Where can we park our money, take zero pricing risk and protect it from inflation? The U.S. federal government offers an investment that does all three, explains Rida Morwa, editor of High Dvidend Opportunities.

I-Bonds Make A Great Inflation Hedge

Series I Savings Bonds are bought directly from the U.S. Treasury. Similar to regular savings bonds, they are designed to help ordinary people save money. They pay interest that combines a fixed rate and an inflation rate. Additional details are available at this link to Treasury Direct.

Electronic I-bonds are available in any amount, to the penny, from $25 to $10,000. You are limited to buying $10,000 in any one year, with an additional $5,000 that can come from your tax refund. This limit is per person so that a married couple could double these amounts.

The bonds are meant to be held for the intermediate to long term. So avoid them if you want access to the money in a few months. The bonds must be held for a minimum of 12 months. In addition, if you redeem a bond before five years, you lose the last three months of interest payments. This discourages shorter holding periods.

How The Interest Works

Currently, I-Bonds are offering a higher yield today than in the past: 9.62% for bonds purchased in May through October 2022. This consists of a 0% fixed rate and a 9.62% annualized variable rate. The variable rate resets every six months from the month the bond is issued. At the end of 6 months, the rate will be reset higher or lower based on inflation.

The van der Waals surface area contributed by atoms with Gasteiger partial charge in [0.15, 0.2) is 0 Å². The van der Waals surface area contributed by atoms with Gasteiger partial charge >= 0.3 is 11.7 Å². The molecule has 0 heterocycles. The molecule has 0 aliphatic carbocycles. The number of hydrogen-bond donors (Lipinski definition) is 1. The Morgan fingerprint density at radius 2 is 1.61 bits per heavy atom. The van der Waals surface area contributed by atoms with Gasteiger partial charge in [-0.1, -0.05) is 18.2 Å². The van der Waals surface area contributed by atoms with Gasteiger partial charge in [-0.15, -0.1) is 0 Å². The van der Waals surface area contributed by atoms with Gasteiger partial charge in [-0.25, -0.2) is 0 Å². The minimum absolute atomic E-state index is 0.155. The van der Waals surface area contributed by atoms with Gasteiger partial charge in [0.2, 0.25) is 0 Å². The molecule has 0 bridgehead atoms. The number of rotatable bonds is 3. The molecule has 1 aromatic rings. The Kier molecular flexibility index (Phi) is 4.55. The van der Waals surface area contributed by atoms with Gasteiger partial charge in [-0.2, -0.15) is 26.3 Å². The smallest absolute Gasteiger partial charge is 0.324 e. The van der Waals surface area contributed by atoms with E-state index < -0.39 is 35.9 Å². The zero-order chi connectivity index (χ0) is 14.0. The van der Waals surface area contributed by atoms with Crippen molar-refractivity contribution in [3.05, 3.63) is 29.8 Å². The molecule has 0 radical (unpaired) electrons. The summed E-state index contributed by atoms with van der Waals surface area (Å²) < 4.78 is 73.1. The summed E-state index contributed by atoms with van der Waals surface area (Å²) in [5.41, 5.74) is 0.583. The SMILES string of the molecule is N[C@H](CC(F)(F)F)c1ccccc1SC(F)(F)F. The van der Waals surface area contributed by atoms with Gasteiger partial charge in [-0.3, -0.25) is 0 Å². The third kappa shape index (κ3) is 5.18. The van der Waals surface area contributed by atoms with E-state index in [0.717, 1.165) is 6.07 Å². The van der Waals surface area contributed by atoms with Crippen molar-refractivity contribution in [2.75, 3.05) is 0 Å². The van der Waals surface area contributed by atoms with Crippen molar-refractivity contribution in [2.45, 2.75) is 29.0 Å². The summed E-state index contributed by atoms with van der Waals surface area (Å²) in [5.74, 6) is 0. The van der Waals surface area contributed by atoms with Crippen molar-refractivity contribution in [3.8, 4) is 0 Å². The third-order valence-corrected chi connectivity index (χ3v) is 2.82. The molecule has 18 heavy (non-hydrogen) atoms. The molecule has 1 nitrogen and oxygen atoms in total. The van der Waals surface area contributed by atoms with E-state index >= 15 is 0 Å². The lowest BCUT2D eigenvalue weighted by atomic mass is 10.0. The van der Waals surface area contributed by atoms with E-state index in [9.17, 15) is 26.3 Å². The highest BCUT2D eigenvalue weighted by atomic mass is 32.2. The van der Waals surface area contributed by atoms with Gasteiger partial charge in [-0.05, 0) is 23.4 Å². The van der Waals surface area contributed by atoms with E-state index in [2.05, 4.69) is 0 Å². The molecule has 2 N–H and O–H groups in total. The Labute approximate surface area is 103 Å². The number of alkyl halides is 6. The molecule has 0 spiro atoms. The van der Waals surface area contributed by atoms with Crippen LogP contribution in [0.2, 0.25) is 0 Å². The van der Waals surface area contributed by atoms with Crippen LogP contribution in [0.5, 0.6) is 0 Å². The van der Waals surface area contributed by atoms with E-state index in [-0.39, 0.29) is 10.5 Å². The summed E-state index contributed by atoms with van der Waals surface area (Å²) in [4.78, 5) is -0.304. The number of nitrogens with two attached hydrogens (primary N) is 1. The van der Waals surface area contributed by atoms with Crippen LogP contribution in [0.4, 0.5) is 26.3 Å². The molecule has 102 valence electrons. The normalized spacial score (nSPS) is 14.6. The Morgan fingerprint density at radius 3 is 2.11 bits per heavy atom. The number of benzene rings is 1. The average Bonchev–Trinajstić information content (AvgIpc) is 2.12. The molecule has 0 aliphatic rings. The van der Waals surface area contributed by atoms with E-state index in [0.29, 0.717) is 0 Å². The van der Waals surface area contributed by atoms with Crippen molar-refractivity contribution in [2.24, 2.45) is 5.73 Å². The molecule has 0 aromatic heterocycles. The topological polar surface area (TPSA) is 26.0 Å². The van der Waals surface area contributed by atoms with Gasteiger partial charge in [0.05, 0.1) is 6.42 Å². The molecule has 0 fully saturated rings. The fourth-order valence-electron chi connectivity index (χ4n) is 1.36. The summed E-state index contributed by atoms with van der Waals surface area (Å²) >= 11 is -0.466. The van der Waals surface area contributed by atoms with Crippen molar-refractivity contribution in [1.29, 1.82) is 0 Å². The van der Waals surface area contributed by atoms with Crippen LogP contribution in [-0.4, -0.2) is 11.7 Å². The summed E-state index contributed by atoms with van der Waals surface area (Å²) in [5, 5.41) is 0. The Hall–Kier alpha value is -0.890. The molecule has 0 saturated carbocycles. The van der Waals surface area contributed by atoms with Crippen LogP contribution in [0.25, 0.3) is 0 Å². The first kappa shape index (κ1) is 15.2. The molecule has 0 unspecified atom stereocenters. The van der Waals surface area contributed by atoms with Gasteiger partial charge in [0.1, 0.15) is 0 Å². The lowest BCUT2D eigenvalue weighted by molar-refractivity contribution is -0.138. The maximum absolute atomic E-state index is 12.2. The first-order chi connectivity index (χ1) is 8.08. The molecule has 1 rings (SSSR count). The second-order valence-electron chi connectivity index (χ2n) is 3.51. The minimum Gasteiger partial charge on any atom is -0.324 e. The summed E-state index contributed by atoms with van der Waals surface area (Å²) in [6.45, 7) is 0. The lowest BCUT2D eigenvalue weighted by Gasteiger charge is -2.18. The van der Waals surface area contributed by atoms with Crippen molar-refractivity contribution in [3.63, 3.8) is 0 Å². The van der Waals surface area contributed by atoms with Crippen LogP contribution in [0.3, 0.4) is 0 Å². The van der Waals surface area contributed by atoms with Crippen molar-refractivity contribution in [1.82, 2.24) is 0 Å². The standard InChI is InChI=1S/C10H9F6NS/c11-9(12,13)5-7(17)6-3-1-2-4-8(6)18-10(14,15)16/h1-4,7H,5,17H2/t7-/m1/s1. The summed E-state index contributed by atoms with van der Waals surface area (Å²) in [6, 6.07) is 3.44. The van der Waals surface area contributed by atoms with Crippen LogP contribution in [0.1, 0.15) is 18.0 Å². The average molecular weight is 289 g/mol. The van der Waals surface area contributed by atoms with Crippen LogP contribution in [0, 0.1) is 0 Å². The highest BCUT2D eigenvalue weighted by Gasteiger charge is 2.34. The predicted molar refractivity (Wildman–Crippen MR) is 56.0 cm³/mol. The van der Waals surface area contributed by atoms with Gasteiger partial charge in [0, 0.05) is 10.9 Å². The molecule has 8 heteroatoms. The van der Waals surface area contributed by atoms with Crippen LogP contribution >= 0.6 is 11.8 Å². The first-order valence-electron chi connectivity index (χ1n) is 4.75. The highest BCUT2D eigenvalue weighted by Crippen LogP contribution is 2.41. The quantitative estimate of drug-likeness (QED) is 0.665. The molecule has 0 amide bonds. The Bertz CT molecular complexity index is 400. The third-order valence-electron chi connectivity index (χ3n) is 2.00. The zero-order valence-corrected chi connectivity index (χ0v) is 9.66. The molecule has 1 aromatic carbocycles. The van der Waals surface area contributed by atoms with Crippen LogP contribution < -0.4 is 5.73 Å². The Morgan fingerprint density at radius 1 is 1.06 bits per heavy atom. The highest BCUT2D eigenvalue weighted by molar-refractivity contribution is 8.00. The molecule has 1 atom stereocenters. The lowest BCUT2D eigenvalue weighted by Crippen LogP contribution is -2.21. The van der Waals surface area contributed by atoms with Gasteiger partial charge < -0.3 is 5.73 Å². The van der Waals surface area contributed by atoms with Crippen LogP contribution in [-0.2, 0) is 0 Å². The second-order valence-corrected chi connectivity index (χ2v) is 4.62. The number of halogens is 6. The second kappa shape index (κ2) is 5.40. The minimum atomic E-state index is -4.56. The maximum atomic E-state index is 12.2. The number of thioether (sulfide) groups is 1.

The interest is accrued and then added to the principal every six months. So you will not receive cash payments. Instead, the interest owed to you will be added to the principal at the end of 6 months.

So at 9.62%, if you buy $10,000, you will receive approximately $481 in interest at 6 months when the rate is reset. Then the next 6 months, you will earn the new rate on $10,481. This will continue every 6 months until it matures in 30 years or you decide to redeem them.

How To Buy I-Bonds

There are two ways you can purchase I-Bonds.

1) You can also purchase I-Bonds electronically from the Treasury Direct website. You can also set up a payroll purchase program. The directions are here. The electronic version of I-Bonds is available in any amount (up to the penny) in values from $25 to $10,000. You can purchase up to $10,000 a year of electronic I-Bonds. This limitation will force those who want a very large allocation to I-Bonds to purchase regularly over several years.

2) You can purchase them in paper form using your income tax refund when you file your tax return. Instructions can be found here. You can purchase a maximum of $5,000 of paper I-Bonds each year (using any tax refund you get). This does not include any paper I-Bonds you have purchased during the year. Paper I-Bonds are less flexible than the electronic ones and are only available with face values of $50, $100, $200, $500, and $1000.